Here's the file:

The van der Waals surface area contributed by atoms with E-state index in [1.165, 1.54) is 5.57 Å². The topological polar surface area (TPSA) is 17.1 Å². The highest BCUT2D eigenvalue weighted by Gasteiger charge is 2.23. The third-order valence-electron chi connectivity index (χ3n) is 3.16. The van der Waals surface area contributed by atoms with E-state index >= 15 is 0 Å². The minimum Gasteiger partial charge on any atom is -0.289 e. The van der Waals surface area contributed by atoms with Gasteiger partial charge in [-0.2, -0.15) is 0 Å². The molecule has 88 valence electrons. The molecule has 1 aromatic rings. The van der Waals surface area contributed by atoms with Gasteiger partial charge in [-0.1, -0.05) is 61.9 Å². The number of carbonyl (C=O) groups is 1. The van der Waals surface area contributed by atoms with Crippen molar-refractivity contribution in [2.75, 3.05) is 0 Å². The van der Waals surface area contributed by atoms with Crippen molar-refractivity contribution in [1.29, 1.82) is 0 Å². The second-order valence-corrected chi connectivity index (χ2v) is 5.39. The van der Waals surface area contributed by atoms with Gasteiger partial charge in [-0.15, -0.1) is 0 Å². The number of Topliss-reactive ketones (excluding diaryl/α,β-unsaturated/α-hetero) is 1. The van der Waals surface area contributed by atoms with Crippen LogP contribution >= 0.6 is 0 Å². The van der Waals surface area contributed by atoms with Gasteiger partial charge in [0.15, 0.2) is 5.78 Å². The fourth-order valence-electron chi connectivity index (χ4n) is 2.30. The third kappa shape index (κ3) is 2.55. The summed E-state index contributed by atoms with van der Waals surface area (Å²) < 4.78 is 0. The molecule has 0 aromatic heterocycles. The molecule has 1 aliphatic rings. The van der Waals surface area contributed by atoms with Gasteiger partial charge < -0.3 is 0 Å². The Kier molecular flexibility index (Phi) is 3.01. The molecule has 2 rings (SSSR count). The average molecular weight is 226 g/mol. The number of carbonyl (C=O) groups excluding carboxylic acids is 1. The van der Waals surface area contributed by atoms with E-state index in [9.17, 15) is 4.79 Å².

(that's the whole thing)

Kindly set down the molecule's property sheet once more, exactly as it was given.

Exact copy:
The van der Waals surface area contributed by atoms with E-state index in [1.165, 1.54) is 5.57 Å². The topological polar surface area (TPSA) is 17.1 Å². The highest BCUT2D eigenvalue weighted by Gasteiger charge is 2.23. The third-order valence-electron chi connectivity index (χ3n) is 3.16. The van der Waals surface area contributed by atoms with E-state index >= 15 is 0 Å². The minimum Gasteiger partial charge on any atom is -0.289 e. The van der Waals surface area contributed by atoms with Gasteiger partial charge in [-0.2, -0.15) is 0 Å². The molecule has 88 valence electrons. The molecule has 1 aromatic rings. The van der Waals surface area contributed by atoms with Gasteiger partial charge in [-0.1, -0.05) is 61.9 Å². The number of carbonyl (C=O) groups is 1. The van der Waals surface area contributed by atoms with Crippen molar-refractivity contribution in [2.75, 3.05) is 0 Å². The van der Waals surface area contributed by atoms with Crippen molar-refractivity contribution in [1.29, 1.82) is 0 Å². The second-order valence-corrected chi connectivity index (χ2v) is 5.39. The van der Waals surface area contributed by atoms with Gasteiger partial charge in [-0.15, -0.1) is 0 Å². The number of Topliss-reactive ketones (excluding diaryl/α,β-unsaturated/α-hetero) is 1. The van der Waals surface area contributed by atoms with Crippen LogP contribution >= 0.6 is 0 Å². The van der Waals surface area contributed by atoms with Gasteiger partial charge in [0.15, 0.2) is 5.78 Å². The fourth-order valence-electron chi connectivity index (χ4n) is 2.30. The third kappa shape index (κ3) is 2.55. The summed E-state index contributed by atoms with van der Waals surface area (Å²) < 4.78 is 0. The molecule has 0 aromatic heterocycles. The molecule has 1 aliphatic rings. The van der Waals surface area contributed by atoms with Gasteiger partial charge < -0.3 is 0 Å². The Kier molecular flexibility index (Phi) is 3.01. The molecule has 2 rings (SSSR count). The average molecular weight is 226 g/mol. The number of carbonyl (C=O) groups excluding carboxylic acids is 1. The van der Waals surface area contributed by atoms with E-state index in [9.17, 15) is 4.79 Å².